- 10nm in the processor is faster than the 14nm processor.
- 10nm Intel Processor is more power-efficient than an Intel14 nm processor.
- Intel 10nm processor has high density than Intel 14nm processor.
- Intel 10nm processor density is around 100 MTr/mm² (Cannon Lake)
- Intel 10nm is not much in mass production.
- Intel 10nm processor is used in Core i3-8121U, Ice Lake Mobile Chips
- Intel, Samsung, and TSMC are leading companies producing 10nm processors.
7nm Processor Size
Currently, intel does not have a 7nm processor size. It is said that by 2023, Intel 7nm processor will arrive.
- Mass production of 7nm processors begins in 2018 by TSMC fab foundries.
- 7nm AMD processor is more power-efficient and has high density than AMD 10nm processor.
- AMD 7nm processor is used in AMD Ryzen 7 3800X, AMD Ryzen 7 4700G, AMD Ryzen 7 PRO 5750G , AMD Ryzen 7 5750G
AMD Ryzen 7 5800G (in 2021 Q2) processor.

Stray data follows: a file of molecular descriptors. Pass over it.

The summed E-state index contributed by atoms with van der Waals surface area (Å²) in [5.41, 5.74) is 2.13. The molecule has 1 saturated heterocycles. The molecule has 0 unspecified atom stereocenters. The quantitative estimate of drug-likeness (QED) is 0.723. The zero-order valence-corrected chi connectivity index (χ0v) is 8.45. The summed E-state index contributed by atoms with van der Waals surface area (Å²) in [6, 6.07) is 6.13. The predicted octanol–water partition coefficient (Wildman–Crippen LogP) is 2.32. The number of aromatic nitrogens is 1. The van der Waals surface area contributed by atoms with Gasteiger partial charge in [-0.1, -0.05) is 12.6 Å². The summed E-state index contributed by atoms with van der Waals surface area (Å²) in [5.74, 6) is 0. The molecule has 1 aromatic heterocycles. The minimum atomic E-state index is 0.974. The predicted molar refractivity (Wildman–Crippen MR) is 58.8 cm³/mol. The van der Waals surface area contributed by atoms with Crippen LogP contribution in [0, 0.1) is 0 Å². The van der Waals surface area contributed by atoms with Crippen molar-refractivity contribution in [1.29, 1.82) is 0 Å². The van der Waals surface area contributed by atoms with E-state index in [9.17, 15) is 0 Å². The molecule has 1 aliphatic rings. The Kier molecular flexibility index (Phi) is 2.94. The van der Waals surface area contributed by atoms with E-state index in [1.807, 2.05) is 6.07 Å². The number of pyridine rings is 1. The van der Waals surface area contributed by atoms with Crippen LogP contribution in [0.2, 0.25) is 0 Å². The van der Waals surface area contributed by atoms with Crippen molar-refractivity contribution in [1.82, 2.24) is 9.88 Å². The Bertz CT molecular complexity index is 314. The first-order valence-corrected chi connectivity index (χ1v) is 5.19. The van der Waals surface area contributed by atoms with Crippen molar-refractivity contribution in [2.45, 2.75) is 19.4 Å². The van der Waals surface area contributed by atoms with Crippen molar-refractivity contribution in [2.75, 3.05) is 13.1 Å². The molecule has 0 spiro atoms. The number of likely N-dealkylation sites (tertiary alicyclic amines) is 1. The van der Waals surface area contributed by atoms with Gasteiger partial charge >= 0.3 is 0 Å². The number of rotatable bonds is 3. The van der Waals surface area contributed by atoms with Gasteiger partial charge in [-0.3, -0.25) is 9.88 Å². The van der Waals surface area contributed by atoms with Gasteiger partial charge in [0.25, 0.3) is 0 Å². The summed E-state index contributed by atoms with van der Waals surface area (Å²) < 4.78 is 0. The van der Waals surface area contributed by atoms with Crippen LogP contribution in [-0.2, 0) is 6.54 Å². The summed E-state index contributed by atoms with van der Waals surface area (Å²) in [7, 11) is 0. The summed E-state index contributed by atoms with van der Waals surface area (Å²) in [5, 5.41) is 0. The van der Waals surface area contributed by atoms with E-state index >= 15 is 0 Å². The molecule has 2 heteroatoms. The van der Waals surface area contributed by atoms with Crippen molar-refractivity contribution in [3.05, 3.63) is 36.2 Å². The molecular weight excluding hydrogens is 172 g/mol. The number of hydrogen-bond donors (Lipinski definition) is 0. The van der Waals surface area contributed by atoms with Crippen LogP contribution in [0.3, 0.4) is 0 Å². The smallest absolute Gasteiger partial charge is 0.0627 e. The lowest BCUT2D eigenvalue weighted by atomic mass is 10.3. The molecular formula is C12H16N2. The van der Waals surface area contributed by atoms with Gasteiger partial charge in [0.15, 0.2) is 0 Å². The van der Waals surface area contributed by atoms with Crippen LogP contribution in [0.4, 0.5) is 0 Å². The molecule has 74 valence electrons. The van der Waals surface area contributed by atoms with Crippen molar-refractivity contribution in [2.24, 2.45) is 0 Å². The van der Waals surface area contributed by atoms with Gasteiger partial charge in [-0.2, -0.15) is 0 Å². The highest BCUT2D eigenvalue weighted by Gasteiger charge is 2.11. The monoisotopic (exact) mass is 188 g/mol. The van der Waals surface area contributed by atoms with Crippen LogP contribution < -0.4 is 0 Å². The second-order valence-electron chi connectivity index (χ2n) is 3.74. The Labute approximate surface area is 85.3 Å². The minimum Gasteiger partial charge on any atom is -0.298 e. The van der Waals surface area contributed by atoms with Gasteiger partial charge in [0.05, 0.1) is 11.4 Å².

- Two main brands in the production of 7nm processors currently are TSMC and Samsung.
5nm Processor Size
The lithographic process of 5 nanometers (5 nm) is a semiconductor process for the production of nodes after the 7 nm process node. Its manufacturing process begins around 2020. There is no Intel processor having a 5nm process. The first 5-nanometer process technology features FinFET-Transistors with nanometers with fin pitches in the 20s of nm and densest metal pitches in the 30s of nm.
- Intel is planning for developing a 5nm processor.
- TSMC and Samsung are developing a 5nm process in 2020.
- They all use EUV (Extreme Ultraviolet Lithography) lithographic process.
- TSMC, Intel, Samsung 7nm process wafer Type: Bulk
- TSMC, Intel, Samsung 7nm process wafer size: 300nm
3 nm Processor Size
The lithographic process of 3 nanometers (3 nm) is a semiconductor process for the production of nodes after the 5 nm process node. Its commercial mass production will begin around 2023.